Decoding Design

Cricket: A mobile basecamp designed by a former NASA architect

Cricket: A mobile basecamp designed by a former NASA architect

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Designing better living quarters for astronauts helped an architect create a compact yet comfortable camper for his own family.

After a few less than stellar camping trips with his young sons, Garrett Finney, a former architect for NASA, decided to create a compact and efficient yet comfortable camper suitable for a family. The Cricket is a space saving mini trailer inspired by Finney's years working on the International Space Station (ISS) and his adventures in camping with his young children.

Finney's work on the habitation module, or living quarters, of the ISS helped him determine how much space a group of people need to live in reasonable comfort. The resulting 15 foot long by 6.5 foot wide by almost 7 foot tall trailer is compact enough to fit in a garage and at 1300 pounds, the Cricket can be towed by most standard cars.

The Cricket is modular and made to order, embracing just in time technology while encouraging campers to take just what they need and not everything that they'd like. According to Finney's philosophy, the smallest footprints are the greenest. Finney states that the lightweight size and aerodynamic shape of his camper also translate into better fuel economy. The camper is constructed of standardized aluminum, wood and steel parts. The long life cycles of the materials make up for the lack of recycled content.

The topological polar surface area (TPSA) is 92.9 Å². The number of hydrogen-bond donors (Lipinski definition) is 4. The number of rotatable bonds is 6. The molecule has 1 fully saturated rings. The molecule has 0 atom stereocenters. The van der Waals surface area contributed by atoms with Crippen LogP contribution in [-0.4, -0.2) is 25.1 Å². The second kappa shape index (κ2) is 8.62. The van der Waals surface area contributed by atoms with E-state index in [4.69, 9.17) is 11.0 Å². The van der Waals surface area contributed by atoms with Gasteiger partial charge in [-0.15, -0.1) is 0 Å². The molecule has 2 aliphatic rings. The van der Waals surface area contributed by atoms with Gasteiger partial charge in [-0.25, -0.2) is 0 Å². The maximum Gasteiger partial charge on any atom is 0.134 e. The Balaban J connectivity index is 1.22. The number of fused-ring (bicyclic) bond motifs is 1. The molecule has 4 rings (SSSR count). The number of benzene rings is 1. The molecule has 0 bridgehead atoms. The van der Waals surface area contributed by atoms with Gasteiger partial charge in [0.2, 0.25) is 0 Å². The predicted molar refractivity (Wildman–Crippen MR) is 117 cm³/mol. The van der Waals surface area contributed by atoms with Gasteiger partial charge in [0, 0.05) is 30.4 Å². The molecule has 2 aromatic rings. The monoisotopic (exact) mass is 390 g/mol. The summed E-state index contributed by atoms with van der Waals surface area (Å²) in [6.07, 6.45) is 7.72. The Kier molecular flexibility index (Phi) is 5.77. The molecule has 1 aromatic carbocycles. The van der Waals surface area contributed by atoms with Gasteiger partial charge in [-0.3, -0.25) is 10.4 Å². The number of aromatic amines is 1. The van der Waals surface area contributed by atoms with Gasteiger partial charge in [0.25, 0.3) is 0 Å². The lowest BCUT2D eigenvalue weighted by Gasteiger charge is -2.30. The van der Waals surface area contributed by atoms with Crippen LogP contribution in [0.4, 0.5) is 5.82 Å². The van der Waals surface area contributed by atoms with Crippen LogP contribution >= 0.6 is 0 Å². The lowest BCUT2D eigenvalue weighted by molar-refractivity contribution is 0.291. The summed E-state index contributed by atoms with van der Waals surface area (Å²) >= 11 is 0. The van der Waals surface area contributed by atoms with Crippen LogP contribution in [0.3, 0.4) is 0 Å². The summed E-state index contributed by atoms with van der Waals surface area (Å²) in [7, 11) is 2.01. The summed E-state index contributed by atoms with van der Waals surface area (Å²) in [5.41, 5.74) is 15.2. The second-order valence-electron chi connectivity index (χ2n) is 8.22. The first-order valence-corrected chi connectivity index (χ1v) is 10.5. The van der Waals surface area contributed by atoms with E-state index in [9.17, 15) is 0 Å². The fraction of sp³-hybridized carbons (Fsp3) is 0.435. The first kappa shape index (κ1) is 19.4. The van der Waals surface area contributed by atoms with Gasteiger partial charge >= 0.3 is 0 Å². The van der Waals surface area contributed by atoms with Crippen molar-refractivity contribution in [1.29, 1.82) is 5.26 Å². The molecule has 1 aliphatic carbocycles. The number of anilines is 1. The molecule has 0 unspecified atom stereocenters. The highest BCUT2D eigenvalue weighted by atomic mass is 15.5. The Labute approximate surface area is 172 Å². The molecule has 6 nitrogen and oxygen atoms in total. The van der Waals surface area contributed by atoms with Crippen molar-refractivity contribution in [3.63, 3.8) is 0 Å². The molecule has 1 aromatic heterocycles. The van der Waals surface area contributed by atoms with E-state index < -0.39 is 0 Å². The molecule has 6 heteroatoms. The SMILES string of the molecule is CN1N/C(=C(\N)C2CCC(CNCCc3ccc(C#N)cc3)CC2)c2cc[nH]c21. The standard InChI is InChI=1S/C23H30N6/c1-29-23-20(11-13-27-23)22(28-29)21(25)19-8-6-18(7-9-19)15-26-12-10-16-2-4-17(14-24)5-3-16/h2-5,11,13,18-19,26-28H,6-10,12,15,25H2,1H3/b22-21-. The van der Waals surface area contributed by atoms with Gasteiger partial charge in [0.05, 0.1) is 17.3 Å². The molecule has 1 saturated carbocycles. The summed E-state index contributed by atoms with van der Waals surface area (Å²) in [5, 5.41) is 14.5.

Cricket's name comes from the mechanism that raises and lowers its roof, which resembles the jumping legs of the insect. An essential feature which expands the interior space, the roof takes about 20 seconds to raise and about the same strength needed to lift your car trunk. Finney is also developing an integral loft made of fabric for a child sleep space.

Watch a flipbook movie of the camper below:

Image: Cricket Trailer

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Sun Kim

Contributing Editor

Contributing Editor Sun Joo Kim is an architect and creative consultant based in Boston. Her projects include design and master planning of museums, public institutions, hospitals, and university buildings across the U.S. She holds a degree from Carnegie Mellon University and is a member of the U.S. Green Building Council. Follow her on Twitter. Disclosure